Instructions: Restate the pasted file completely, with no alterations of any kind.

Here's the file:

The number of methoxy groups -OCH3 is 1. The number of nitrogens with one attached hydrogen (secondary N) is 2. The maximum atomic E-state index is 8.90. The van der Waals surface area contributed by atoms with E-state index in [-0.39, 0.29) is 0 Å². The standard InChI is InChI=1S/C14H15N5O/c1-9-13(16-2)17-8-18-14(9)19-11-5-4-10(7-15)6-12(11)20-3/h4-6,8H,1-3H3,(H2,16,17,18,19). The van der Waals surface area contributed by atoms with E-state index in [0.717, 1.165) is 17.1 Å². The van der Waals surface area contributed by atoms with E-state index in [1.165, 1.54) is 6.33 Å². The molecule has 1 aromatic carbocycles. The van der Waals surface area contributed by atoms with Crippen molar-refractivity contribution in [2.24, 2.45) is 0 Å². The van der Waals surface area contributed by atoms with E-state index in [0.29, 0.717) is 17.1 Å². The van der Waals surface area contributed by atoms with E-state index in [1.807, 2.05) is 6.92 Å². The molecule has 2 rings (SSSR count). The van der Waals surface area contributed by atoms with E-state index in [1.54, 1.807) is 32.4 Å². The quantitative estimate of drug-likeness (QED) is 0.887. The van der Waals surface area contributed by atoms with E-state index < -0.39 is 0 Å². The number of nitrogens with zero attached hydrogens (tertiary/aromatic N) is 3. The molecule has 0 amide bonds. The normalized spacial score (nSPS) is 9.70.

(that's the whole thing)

The number of methoxy groups -OCH3 is 1. The number of nitrogens with one attached hydrogen (secondary N) is 2. The maximum atomic E-state index is 8.90. The van der Waals surface area contributed by atoms with E-state index in [-0.39, 0.29) is 0 Å². The standard InChI is InChI=1S/C14H15N5O/c1-9-13(16-2)17-8-18-14(9)19-11-5-4-10(7-15)6-12(11)20-3/h4-6,8H,1-3H3,(H2,16,17,18,19). The van der Waals surface area contributed by atoms with E-state index in [0.717, 1.165) is 17.1 Å². The van der Waals surface area contributed by atoms with E-state index in [1.165, 1.54) is 6.33 Å². The molecule has 1 aromatic carbocycles. The van der Waals surface area contributed by atoms with Crippen molar-refractivity contribution in [2.24, 2.45) is 0 Å². The van der Waals surface area contributed by atoms with E-state index in [0.29, 0.717) is 17.1 Å². The van der Waals surface area contributed by atoms with E-state index in [1.807, 2.05) is 6.92 Å². The molecule has 2 rings (SSSR count). The van der Waals surface area contributed by atoms with E-state index in [1.54, 1.807) is 32.4 Å². The quantitative estimate of drug-likeness (QED) is 0.887. The van der Waals surface area contributed by atoms with E-state index < -0.39 is 0 Å². The number of nitrogens with zero attached hydrogens (tertiary/aromatic N) is 3. The molecule has 0 amide bonds. The normalized spacial score (nSPS) is 9.70.